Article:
Volkswagen invests up to $5 billion in Rivian

German automaker Volkswagen said Tuesday it will invest up to $5 billion in Rivian, an electric truck maker that has struggled to make a profit, and said the companies will collaborate on software for electric vehicles.

The deal creates an unusual alliance between the world’s second-largest automaker and an electric vehicle start-up. This startup has done everything in its power to meet investor expectations that the company would achieve the success that has made Tesla the most valuable automaker in the world.

If successful, the partnership would address both companies’ weaknesses. It would give Volkswagen the software expertise that auto analysts say it sorely lacks. And Rivian, in addition to cash, would benefit from the manufacturing expertise of an automaker that produces nearly 10 million vehicles a year, putting it just behind Toyota Motor in the global auto industry.

Volkswagen said it would initially invest $1 billion in Rivian, increasing that over time to as much as $5 billion. If regulators approve the transaction, Volkswagen could become a significant shareholder. The infusion represents a major vote of confidence in Rivian, which loses tens of thousands of dollars on every vehicle it sells.

Rivian’s pickups and SUVs have received rave reviews in the automotive press, but the company has struggled to ramp up production at its Normal, Illinois, plant. In recent months, many investors have become concerned that the company may not survive long enough to become profitable.

RJ Scaringe, Rivian’s founder and CEO, said the Volkswagen cash would help Rivian launch a midsize SUV called the R2, which will retail for about $45,000, and complete a manufacturing plant in Georgia. Rivian halted construction of the Georgia plant in March in an effort to save more than $2 billion.

“This is important to us financially,” Mr. Scaringe said of the partnership with Volkswagen during a telephone news conference on Tuesday.

The cheapest vehicle Rivian currently sells, the R1T pickup, starts at about $70,000, a price that limits its sales to affluent early adopters. The R1S SUV starts at $75,000. Even at those prices, Rivian lost $39,000 for every vehicle it sold in the first three months of the year.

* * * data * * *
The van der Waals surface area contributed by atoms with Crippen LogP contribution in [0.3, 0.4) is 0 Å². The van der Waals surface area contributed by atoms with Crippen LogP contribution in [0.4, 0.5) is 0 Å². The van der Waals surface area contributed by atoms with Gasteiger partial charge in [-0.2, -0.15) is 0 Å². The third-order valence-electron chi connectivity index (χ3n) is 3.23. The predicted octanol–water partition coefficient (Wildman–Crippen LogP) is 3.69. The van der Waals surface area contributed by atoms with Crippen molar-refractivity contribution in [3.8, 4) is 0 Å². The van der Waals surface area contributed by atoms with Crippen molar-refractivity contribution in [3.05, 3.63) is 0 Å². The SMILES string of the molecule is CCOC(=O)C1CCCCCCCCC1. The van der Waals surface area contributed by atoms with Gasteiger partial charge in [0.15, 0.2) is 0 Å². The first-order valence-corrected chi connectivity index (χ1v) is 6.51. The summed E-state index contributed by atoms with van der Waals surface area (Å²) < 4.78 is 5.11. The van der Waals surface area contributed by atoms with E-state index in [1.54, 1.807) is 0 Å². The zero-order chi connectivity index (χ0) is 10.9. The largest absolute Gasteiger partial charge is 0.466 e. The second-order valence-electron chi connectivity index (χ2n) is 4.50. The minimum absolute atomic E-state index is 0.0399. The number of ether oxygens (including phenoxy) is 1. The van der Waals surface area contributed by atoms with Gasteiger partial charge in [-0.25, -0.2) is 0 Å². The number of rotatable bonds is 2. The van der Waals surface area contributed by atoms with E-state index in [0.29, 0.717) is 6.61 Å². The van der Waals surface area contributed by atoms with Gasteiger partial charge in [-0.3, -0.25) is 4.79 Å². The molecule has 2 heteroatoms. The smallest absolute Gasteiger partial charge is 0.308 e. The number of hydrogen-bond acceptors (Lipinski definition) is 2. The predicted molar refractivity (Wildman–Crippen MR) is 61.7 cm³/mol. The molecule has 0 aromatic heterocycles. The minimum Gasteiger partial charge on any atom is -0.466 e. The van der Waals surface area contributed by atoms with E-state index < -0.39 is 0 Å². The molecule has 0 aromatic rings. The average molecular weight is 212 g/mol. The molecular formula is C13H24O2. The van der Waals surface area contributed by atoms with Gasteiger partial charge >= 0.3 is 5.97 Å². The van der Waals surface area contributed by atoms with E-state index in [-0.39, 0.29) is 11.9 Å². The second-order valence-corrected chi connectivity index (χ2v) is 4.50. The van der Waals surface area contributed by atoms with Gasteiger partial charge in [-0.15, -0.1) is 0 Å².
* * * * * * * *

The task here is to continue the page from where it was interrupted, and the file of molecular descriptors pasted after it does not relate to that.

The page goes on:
Rivian shares rose more than 50 percent in extended trading Tuesday after the deal was announced.

The electric vehicle market is divided between relatively young companies like Tesla and Rivian, which make exclusively battery-powered cars, and established automakers like Volkswagen, General Motors and Toyota, which often struggle to get to grips with new technology.

Other than Tesla, none of the newer American automakers specializing in electric vehicles have gained significant market share. Some, such as Fisker and Lordstown Motors, have ceased production and filed for bankruptcy protection.

Auto analysts have long viewed Rivian as one of the electric vehicle startups most likely to survive, in part because it has raised billions of dollars in investment. Amazon is one of the largest shareholders and the main customer of the company’s delivery vehicles.

But Volkswagen and Rivian operate very differently, and it could be a challenge for them to work together. Volkswagen, based in Wolfsburg, Germany, is known for its rigid, top-down management and is partly owned by the state of Lower Saxony. Based in Irvine, California, Rivian has the more free-spirited culture of a tech startup. Rivian said in April that it expected to sell 57,000 vehicles this year, far fewer than Volkswagen sells in a week.

According to Scaringe and Volkswagen CEO Oliver Blume, the deal blossomed after the two met at a Porsche customer center and connected over their love of cars.

“We have a very similar mindset,” Mr. Blume said during the conference call.

Ford Motor was a major shareholder in Rivian for a time, and the two companies once talked about building SUVs together. But that plan never came to fruition, and Ford sold most of its Rivian stake. Ford and Volkswagen have a separate partnership that involves joint development and production of electric vehicles.

The Volkswagen-Rivian alliance could encourage other established automakers to consider investments or partnerships that pair them with start-ups like Lucid Motors — companies that have well-regarded technology but are loss-making and struggling to establish themselves in a crowded market. Another major automaker, Stellantis, the parent company of Chrysler, Fiat and Peugeot, has invested in a Chinese company, Leapmotor, for access to its electric car technology.

Vehicles using the software developed by the new joint venture will come to market in the second half of this decade, Volkswagen said. Any Volkswagen brand, including Audi and Porsche, could use the technology, Mr. Blume said. Scout, the American off-road brand that Volkswagen is reviving at a factory under construction in South Carolina, could also use the software.

But Volkswagen and Rivian will continue to market their vehicles separately.

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